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Is Skin Bleaching Safe?

By: Anna Martin - Updated: 12 Apr 2013 | comments*Discuss
Skin Bleaching Lightening Whitening

Skin bleaching, whitening or lightening, is a cosmetic process that alters skin tone pigmentation. This skin treatment can be used to even patchy skin discoloration like melasma, reduce freckles and age spots caused by sun damage and to generally attain a lighter and more youthful appearance. Skin bleaching can also be used in the treatment, and improvement, of unwanted skin blemishes and acne. More recently, the lightening of skin tone has also become a popular, and acceptable, cosmetic process favoured by those in the world of celebrity.

What is Skin Bleaching?

Cosmetic treatments that improve and enhance the appearance and health of skin are widely available. The bleaching, or whitening, of skin is an external process that helps even out discoloration, blemishes and sun damage, and this treatment has become a popular choice for those seeking body perfection. Skin bleaching is the practice of using chemical substances on the skin, in order to lessen the concentration of melanin and to help achieve a more even skin complexion.

Skin bleaching can be successfully used to depigment an area of skin – i.e. a birthmark or dark coloured mole – so that it matches surrounding skin. Skin conditions like vitiligo can be treated with skin bleaching, so that unaffected skin may be lightened to even skin colour and tone that will then provide a more uniform skin appearance.

Types of Bleaching

Combination skin altering treatments, that provide the use of topical creams and gels alongside a prescription retinoid, are more common. Cosmetic skin exfoliants, chemical peels and laser treatment can also be used in the bleaching or whitening of the skin.

Skin bleaching products include creams that may be applied to smaller areas of skin discolouration. This type of spot treatment is generally used as a method of reducing complexion patchiness and blemishes and is not an effective means of minimising more wide spread pigmentation concerns.

Chemical Peels

A chemical peel is also known as chemexfoliation or derma-peeling and is a cosmetic process that improves and smoothes the texture of the facial skin. Chemicals are used to slough off dead skin so that regenerated skin is visible. There are many different types of chemical peels available and these include Alpha hydroxy acid peels, Beta hydroxy acid peels and Retionic and Trichloroacetic acid peels. A chemical skin lightening procedure should always be performed by a dermatologist, esthetician or plastic surgeon.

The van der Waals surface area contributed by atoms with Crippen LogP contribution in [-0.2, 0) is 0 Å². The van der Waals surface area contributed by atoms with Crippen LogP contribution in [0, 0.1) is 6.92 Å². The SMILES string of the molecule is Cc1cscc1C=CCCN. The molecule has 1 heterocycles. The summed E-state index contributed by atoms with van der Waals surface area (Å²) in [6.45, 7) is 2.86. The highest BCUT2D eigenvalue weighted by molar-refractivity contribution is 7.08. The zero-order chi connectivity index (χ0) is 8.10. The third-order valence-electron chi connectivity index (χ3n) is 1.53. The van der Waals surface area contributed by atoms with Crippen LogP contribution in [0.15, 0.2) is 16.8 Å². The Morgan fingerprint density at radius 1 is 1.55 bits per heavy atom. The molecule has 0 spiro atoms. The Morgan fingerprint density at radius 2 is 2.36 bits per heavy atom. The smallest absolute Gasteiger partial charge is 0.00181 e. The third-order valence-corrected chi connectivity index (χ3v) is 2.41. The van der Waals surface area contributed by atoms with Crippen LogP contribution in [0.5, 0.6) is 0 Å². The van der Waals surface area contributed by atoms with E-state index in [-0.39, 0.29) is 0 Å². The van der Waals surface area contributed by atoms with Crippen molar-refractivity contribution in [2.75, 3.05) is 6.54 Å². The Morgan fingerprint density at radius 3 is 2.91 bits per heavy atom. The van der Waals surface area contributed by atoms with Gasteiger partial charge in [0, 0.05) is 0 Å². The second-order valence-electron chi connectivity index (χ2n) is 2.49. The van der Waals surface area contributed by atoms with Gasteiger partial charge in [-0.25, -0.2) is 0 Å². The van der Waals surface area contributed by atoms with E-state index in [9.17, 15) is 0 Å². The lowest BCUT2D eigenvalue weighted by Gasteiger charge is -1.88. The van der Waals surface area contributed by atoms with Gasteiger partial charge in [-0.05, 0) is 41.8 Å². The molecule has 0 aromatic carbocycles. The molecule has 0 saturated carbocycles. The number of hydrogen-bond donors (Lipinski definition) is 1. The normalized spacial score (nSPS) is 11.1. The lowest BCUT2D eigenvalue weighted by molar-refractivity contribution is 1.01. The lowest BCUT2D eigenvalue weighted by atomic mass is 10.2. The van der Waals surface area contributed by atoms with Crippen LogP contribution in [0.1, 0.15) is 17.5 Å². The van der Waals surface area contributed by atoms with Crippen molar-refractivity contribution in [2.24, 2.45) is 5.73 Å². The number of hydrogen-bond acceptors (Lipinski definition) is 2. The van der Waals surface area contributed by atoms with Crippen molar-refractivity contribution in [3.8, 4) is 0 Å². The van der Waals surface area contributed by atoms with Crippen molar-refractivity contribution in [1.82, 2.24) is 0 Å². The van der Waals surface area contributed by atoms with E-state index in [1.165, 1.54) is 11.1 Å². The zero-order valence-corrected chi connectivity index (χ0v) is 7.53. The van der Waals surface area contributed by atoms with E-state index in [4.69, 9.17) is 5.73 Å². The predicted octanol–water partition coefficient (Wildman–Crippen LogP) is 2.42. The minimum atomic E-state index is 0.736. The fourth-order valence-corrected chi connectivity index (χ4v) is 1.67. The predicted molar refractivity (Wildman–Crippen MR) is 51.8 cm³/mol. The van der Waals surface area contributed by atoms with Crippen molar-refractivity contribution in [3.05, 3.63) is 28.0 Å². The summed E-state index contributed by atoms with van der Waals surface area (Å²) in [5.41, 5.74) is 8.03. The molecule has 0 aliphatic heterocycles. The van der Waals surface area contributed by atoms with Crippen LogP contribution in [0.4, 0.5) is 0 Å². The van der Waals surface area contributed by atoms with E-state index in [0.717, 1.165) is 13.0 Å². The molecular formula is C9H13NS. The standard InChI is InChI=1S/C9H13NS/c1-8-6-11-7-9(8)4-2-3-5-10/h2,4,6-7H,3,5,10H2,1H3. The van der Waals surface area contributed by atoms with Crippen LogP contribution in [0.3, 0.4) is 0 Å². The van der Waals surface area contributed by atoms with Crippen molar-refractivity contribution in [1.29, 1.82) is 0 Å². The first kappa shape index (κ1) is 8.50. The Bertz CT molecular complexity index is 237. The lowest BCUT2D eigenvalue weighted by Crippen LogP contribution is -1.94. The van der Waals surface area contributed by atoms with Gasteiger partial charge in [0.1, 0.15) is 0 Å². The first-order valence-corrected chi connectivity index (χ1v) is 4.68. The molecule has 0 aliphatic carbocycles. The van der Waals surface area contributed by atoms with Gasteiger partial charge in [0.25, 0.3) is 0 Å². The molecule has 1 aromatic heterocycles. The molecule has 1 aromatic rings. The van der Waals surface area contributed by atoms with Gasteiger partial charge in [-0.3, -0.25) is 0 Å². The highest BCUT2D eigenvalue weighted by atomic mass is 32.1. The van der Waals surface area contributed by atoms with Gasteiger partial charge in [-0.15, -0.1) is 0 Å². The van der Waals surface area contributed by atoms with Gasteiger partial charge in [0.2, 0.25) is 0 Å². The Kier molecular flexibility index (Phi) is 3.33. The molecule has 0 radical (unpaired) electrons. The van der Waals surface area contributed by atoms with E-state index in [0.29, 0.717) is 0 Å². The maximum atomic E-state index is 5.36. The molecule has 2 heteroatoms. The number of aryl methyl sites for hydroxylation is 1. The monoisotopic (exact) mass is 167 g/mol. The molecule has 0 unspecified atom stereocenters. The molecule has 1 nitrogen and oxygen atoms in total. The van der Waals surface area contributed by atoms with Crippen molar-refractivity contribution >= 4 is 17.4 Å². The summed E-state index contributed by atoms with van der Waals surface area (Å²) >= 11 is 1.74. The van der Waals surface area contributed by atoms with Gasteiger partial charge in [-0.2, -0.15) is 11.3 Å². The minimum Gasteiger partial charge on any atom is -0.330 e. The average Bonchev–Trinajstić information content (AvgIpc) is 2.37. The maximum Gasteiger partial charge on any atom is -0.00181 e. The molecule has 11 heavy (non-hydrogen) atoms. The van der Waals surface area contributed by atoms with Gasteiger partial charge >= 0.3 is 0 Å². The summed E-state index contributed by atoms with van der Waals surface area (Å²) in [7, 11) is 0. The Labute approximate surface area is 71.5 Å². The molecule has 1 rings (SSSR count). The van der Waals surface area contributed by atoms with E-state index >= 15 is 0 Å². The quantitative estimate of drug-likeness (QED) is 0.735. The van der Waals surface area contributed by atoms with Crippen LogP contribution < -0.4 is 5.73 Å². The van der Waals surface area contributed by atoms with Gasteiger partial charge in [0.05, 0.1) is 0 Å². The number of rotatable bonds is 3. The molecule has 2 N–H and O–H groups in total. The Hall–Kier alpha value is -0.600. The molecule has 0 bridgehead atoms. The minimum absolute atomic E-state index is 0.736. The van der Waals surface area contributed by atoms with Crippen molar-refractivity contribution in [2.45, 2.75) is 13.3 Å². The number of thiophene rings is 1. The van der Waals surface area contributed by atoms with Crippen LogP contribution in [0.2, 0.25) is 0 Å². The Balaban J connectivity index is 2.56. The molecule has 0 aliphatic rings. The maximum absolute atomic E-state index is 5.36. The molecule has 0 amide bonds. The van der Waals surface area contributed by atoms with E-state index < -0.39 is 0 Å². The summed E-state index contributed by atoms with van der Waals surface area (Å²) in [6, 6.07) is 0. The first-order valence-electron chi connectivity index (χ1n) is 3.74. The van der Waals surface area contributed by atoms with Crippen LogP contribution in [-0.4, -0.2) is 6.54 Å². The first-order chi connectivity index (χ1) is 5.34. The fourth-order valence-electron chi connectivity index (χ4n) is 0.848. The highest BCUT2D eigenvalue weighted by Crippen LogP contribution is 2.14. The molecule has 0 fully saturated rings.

During the chemical peeling treatment a solution is applied to the face, or area of skin to be treated. This chemical solution causes the skin to blister so that the surface may be slothed of dead skin. The regenerated skin beneath will initially be sensitive but will appear more smooth and even in appearance.

Skin Bleaching Ingredients

Many skin bleaching and whitening products contain a form of toxic mercury as an active ingredient. The use of mercury however, has been banned in many countries, and it is therefore important to research products and procedures with care.

Hydroquinone, that has potent antioxidant abilities, is primarily used as a key ingredient in reducing the production of melanin. This potent ingredient is known to effectively help prevent sun and hormone damage to the skin. There are also other forms of natural skin lightening sources available, which include Uva ursi extract, Mitracarpus scaber extract and other mulberry derivatives.

Skin bleaching, as a cosmetic process, is achieved by using a combination of chemicals, acids and other depigmentation ingredients so it is therefore important to fully examine and understand the ingredients, as well as the procedure, before embarking on treatment.

Skin Bleaching Caution

As with most cosmetic treatments side effects may be experienced by some people who undergo skin bleaching procedures and/or use skin whitening topical creams and gels. These may include severe drying, cracking and itching of the skin, melasma and mercury poisoning. Pregnant women should take extra care, if considering this type of skin treatment, as it has been known to cause fetal toxicity in some cases. Liver failure and skin cancer are more extreme side effects of skin bleaching treatment but have nonetheless been reported.

If you are experiencing skin damage, as a result of a skin bleaching treatment, it is advisable to seek medical advice promptly. Emollient creams may help reduce cracking, drying and itching of the skin although the hyperpigmentation caused by the skin bleaching treatment is not curable.

Is Skin Bleaching For You?

If you experience severe skin discolouration, patchy pigmentation or other skin trauma skin bleaching or whitening is a cosmetic treatment that may offer an effective way of achieving a more even tone of skin. Not all types of skin related conditions can be successfully treated by skin bleaching, however, so it is also important to research other possible forms of treatment.

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Nice post...........this is great for me Thanks
how to whiten skin - 12-Apr-13 @ 7:22 PM
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